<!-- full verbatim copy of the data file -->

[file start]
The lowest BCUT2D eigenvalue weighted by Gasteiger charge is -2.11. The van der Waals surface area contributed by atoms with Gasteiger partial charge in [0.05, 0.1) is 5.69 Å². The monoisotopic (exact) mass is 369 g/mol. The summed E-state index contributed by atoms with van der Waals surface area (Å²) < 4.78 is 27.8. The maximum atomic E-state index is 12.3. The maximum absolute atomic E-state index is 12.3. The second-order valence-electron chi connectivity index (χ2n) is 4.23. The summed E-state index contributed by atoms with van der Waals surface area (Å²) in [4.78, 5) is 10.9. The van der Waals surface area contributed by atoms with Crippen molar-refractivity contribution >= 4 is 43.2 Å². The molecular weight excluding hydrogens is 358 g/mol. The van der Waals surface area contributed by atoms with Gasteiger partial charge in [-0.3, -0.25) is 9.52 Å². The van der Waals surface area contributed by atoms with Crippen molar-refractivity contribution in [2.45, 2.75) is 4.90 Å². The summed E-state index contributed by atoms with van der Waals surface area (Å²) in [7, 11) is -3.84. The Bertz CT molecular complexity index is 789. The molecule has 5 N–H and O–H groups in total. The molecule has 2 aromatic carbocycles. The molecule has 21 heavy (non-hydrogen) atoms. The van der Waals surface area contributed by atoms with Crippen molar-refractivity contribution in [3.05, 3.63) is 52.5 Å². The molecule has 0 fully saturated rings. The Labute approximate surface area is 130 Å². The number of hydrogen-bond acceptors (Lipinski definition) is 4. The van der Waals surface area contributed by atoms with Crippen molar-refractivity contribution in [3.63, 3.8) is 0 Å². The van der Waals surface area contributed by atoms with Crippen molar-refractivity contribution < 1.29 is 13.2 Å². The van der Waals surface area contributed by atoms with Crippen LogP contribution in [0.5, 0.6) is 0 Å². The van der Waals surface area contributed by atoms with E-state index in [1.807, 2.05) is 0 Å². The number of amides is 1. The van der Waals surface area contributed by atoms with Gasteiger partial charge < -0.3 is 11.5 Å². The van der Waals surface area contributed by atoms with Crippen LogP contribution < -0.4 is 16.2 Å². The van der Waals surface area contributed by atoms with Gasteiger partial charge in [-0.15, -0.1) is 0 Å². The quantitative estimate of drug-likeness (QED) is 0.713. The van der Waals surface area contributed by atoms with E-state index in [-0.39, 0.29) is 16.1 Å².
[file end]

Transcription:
The lowest BCUT2D eigenvalue weighted by Gasteiger charge is -2.11. The van der Waals surface area contributed by atoms with Gasteiger partial charge in [0.05, 0.1) is 5.69 Å². The monoisotopic (exact) mass is 369 g/mol. The summed E-state index contributed by atoms with van der Waals surface area (Å²) < 4.78 is 27.8. The maximum atomic E-state index is 12.3. The maximum absolute atomic E-state index is 12.3. The second-order valence-electron chi connectivity index (χ2n) is 4.23. The summed E-state index contributed by atoms with van der Waals surface area (Å²) in [4.78, 5) is 10.9. The van der Waals surface area contributed by atoms with Crippen molar-refractivity contribution >= 4 is 43.2 Å². The molecular weight excluding hydrogens is 358 g/mol. The van der Waals surface area contributed by atoms with Gasteiger partial charge in [-0.3, -0.25) is 9.52 Å². The van der Waals surface area contributed by atoms with Crippen molar-refractivity contribution in [2.45, 2.75) is 4.90 Å². The summed E-state index contributed by atoms with van der Waals surface area (Å²) in [7, 11) is -3.84. The Bertz CT molecular complexity index is 789. The molecule has 5 N–H and O–H groups in total. The molecule has 2 aromatic carbocycles. The molecule has 21 heavy (non-hydrogen) atoms. The van der Waals surface area contributed by atoms with Crippen molar-refractivity contribution in [3.05, 3.63) is 52.5 Å². The molecule has 0 fully saturated rings. The Labute approximate surface area is 130 Å². The number of hydrogen-bond acceptors (Lipinski definition) is 4. The van der Waals surface area contributed by atoms with Crippen molar-refractivity contribution in [3.63, 3.8) is 0 Å². The van der Waals surface area contributed by atoms with Crippen molar-refractivity contribution < 1.29 is 13.2 Å². The van der Waals surface area contributed by atoms with Crippen LogP contribution in [0.5, 0.6) is 0 Å². The van der Waals surface area contributed by atoms with E-state index in [1.807, 2.05) is 0 Å². The number of amides is 1. The van der Waals surface area contributed by atoms with Gasteiger partial charge < -0.3 is 11.5 Å². The van der Waals surface area contributed by atoms with Crippen LogP contribution < -0.4 is 16.2 Å². The van der Waals surface area contributed by atoms with Gasteiger partial charge in [-0.15, -0.1) is 0 Å². The quantitative estimate of drug-likeness (QED) is 0.713. The van der Waals surface area contributed by atoms with E-state index in [-0.39, 0.29) is 16.1 Å².